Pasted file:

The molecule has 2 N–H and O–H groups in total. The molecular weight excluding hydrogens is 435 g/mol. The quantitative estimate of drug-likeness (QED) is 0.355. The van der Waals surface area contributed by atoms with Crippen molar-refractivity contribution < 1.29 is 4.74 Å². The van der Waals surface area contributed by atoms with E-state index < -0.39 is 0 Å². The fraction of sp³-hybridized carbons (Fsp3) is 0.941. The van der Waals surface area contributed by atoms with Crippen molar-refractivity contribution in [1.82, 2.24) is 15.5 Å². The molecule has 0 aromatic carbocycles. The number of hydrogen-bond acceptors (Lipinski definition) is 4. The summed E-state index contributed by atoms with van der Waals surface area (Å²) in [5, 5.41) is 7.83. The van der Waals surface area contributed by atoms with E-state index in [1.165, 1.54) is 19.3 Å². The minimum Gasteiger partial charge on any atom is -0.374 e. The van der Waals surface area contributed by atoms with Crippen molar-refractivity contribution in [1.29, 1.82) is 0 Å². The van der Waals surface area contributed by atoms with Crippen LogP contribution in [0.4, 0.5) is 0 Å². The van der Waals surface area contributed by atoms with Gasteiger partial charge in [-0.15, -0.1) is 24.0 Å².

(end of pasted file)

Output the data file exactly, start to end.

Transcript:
The molecule has 2 N–H and O–H groups in total. The molecular weight excluding hydrogens is 435 g/mol. The quantitative estimate of drug-likeness (QED) is 0.355. The van der Waals surface area contributed by atoms with Crippen molar-refractivity contribution < 1.29 is 4.74 Å². The van der Waals surface area contributed by atoms with E-state index < -0.39 is 0 Å². The fraction of sp³-hybridized carbons (Fsp3) is 0.941. The van der Waals surface area contributed by atoms with Crippen molar-refractivity contribution in [1.82, 2.24) is 15.5 Å². The molecule has 0 aromatic carbocycles. The number of hydrogen-bond acceptors (Lipinski definition) is 4. The summed E-state index contributed by atoms with van der Waals surface area (Å²) in [5, 5.41) is 7.83. The van der Waals surface area contributed by atoms with E-state index in [1.165, 1.54) is 19.3 Å². The minimum Gasteiger partial charge on any atom is -0.374 e. The van der Waals surface area contributed by atoms with Crippen molar-refractivity contribution in [1.29, 1.82) is 0 Å². The van der Waals surface area contributed by atoms with Crippen LogP contribution in [0.4, 0.5) is 0 Å². The van der Waals surface area contributed by atoms with Gasteiger partial charge in [-0.15, -0.1) is 24.0 Å².